FSD: Double O, the album is very Chicago-heavy — with you not being from here — how did that weigh on you? I feel like people still feel like you’re a Chicago guy.
Double-O: They still think I am. I just had someone backstage at a Lupe Fiasco show talking to me about trying to figure out what High School I went to back then [laughs.] I never minded it at all. We first met at UPenn but the group didn’t coalesce until LA. So we were all over the place and I knew that especially for rap we needed to be from somewhere. Naledge rapped, so Chicago was that place.
FSD: Do you feel like this was a breakout project for you?
Naledge: This project put us on the road and gave us the lane to travel the world. I think The In Crowd was our breakout project in terms of notoriety, but real hip hop heads still love this one more. It has stood the test of time and it influenced more people from an aesthetic.
Double-O: It definitely thrust us into the public conscious. The whole “Shaft In Africa” (sample on “Don’t Stop”) beat fiasco might have been more important than the album itself but that was free marketing we couldn’t have imagined. Rawkus was still really big internationally so we had a larger impact overseas with that album than in the US. MTVU coming on board to help push us in some of their programs also helped introduce college kids and MTV Jams folks to us.
FSD: Talk to me about the controversy with the “Don’t Stop” beat. For those who don’t remember, what happened with that?
Double-O: Coincidence really. I think Kidz In The Hall, Just Blaze and Puff Daddy were searching for a certain kind of sound that was missing in hip hop at the time: 100+bpm like “Lookin at the Front Door” or “Know The Ledge.” Somehow Shaft In Africa became that soundtrack.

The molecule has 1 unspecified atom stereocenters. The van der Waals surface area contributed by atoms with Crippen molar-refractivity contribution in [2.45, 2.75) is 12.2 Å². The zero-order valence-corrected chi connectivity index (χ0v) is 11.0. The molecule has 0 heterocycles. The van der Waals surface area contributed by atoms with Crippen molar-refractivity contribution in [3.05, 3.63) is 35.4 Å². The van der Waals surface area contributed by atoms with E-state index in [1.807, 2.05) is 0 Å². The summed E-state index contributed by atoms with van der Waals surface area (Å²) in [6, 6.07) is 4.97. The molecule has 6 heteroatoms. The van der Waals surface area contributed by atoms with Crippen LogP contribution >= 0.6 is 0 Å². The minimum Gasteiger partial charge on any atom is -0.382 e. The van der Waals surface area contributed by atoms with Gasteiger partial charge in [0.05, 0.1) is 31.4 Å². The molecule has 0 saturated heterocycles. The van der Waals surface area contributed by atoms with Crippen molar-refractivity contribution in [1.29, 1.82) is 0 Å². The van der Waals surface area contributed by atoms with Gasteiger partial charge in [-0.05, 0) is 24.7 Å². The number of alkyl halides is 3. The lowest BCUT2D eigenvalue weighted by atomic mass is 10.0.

Our album was submitted for reviews in September. When “Show Me What You Got” dropped it was October. So all the reviewers assumed Just oversaw our project and thought he stole our record. Then Puff thought the same because Jay-Z had been a part of some writing sessions where his version might have been played as well. It led to this whole controversy about the record. We got thrown into conversations with Jay and Puff so that immediately increased our profile from undergroundRrawkus act.
Just was doing Just Blaze TV on YouTube at the time and we decided to make a skit poking fun at it. I was classic I wish it was still online somewhere.
FSD: Being a part of the Rawkus legacy was dope. How did you link with them?
Double-O: It is. John Monopoly was president of G.O.O.D Music at the time. He had just signed Sa-Ra and they were managed by the Rawkus guys. So when we came across his desk he thought that they would be a great fit to be a priority over there.
Naledge: It was a trade between John Monopoly and the Rawkus guys (Brian Brater and Jarret Myer) He signed Sa-Ra and they signed me via their distribution with Sony. Kidz in the Hall truly was supposed to be a one-off project similar to Foreign Exchange or Reflection Eternal. It just so happened people gave it critical acclaim.